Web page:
Back in seminary days, often the first question students asked each other was what the other fellow’s denomination was—kind of like men in bars asking each other which ball team the other pulls for. There was this older student who used to answer, “Sweet Radical Holiness.” He was actually an ordained Presbyterian minister and gave this answer as a gag. In a way it was a way of keeping people as arms’ length, because his wife had recently died, and he had asked his presbytery to relieve him of his pastorate so he could work on an advanced degree, giving himself time to reflect and rebuild before going back into the active ministry. But his trick answer was a two-edged sword, because modern day Presbyterian churches tend to be the opposite: neither sweet, nor radical, and not very committed to holiness—certainly not within the Holiness tradition, which they often view with contempt. I took my friend’s imaginary denomination and moved it beyond the Holiness tradition into its stepchild, Pentecostalism.

Sweetness characterizes my fictional Pentecostal church. There are virtues found among many Pentecostals, not the least of which is the openness that they sometimes show to needy people, an openness not often seen within the churches of the Reformed tradition. People have to hide their sins in Pentecostal / Charismatic churches, too, but they don’t have to in the beginning: here the homosexual, drunkard or adulterer can come with honesty and be loved and set free. Not so in many Reformed / Presbyterian churches, there, all too often, messy problems need to be kept secret, even at the outset. I realize I am speaking stereotypically, and there are many wonderful exceptions.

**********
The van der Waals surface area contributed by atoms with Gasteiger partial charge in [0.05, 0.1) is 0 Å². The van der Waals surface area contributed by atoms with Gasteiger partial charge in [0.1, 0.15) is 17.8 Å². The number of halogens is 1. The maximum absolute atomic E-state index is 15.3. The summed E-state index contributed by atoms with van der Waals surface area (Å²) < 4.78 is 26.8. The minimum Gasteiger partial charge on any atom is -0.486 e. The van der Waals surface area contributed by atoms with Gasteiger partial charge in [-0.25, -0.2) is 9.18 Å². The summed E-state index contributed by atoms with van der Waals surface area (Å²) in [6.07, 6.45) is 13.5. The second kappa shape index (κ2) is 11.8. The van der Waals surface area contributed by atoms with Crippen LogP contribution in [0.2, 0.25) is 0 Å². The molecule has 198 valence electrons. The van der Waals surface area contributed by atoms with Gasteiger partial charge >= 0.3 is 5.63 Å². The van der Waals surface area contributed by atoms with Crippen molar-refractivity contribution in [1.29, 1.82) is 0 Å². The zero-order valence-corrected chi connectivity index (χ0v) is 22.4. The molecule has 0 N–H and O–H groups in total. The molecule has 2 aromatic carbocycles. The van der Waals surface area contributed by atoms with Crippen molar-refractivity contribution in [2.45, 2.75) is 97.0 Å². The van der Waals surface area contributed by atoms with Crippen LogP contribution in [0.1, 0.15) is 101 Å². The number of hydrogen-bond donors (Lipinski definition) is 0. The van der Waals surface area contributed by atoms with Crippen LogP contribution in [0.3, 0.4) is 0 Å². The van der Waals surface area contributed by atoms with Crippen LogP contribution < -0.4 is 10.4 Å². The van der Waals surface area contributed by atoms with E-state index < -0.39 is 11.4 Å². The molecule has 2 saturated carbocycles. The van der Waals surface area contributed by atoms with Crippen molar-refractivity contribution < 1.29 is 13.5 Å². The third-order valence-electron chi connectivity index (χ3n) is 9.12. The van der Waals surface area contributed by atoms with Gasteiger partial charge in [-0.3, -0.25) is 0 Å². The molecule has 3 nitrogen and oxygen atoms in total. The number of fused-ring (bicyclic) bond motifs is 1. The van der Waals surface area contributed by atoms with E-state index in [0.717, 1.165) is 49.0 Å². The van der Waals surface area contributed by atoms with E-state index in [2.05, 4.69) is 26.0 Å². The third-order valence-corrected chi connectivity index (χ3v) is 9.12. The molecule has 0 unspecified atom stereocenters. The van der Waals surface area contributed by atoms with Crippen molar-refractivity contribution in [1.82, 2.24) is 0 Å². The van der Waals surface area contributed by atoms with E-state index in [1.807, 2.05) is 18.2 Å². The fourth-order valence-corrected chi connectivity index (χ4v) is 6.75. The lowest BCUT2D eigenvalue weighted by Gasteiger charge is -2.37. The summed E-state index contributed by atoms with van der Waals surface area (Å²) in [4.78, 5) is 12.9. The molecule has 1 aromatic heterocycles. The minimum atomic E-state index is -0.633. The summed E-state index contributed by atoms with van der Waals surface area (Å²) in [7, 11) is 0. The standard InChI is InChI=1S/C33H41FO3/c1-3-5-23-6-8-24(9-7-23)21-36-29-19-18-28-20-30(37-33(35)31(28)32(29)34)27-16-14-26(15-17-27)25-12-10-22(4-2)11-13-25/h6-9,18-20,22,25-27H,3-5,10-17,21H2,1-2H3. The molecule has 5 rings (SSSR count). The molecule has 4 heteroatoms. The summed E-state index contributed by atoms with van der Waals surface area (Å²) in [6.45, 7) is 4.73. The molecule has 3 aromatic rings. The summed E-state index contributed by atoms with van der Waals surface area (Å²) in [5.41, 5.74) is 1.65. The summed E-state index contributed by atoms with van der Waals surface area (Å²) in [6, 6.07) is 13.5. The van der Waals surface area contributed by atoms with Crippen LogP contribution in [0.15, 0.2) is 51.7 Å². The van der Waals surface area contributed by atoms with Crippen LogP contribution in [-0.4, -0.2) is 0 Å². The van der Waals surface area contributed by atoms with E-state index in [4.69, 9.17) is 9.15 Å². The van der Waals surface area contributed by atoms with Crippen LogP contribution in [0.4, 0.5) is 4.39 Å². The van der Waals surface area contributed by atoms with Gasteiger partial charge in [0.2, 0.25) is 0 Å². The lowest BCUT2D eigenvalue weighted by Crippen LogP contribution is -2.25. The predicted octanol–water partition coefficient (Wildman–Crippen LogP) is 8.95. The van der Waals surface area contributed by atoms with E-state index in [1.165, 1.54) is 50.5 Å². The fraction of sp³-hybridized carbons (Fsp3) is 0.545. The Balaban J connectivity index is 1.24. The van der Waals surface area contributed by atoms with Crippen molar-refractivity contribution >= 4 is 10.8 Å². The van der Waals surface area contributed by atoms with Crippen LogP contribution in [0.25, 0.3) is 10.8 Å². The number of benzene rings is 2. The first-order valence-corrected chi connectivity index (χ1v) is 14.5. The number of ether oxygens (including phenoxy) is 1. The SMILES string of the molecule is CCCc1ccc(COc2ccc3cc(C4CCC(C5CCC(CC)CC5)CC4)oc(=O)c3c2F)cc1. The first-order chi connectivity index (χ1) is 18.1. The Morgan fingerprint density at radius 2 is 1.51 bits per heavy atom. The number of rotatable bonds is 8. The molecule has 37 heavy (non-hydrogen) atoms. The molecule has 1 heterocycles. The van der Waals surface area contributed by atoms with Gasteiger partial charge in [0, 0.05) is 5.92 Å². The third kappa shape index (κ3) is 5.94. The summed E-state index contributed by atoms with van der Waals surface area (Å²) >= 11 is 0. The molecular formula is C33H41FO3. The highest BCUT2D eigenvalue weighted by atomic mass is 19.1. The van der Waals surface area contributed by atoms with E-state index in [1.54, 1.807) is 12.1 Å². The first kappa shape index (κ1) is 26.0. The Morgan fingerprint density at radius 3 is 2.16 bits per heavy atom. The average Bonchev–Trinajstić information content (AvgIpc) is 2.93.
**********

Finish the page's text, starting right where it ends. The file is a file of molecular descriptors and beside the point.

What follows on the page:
Not only is the ambience of this stereotypical Pentecostal or Charismatic church sweet and accepting, it is radical. Not being jaded by ecclesiastical and worldly knowledge, these folk take the Bible at face value: “If the Bible says we can raise the dead, we can raise the dead—open up that casket, Brother.” And, you know, God may sometimes respond to such simple faith by actually doing a miracle.

I called this church Apostolic. In denominations that have bishops, such as the Roman Catholic, Orthodox and Anglican churches, they view themselves as apostolic in the sense that they believe that an original apostle of Christ ordained someone, who in turn ordained someone, on and on, down to the current bishops of the church; this is called apostolic succession. In Baptist, Reformed and Presbyterian and similar churches, apostolic refers to the doctrine of the apostles; they view themselves as apostolic, because they believe they teach what the apostles taught. In the Pentecostal tradition, apostolic has to do with practice; they believe they do what the apostles did: speak in tongues, heal the sick, and so on. Each group makes a point that it is apostolic in distinction to the others. So that word is sometimes part of the name of a local Pentecostal church.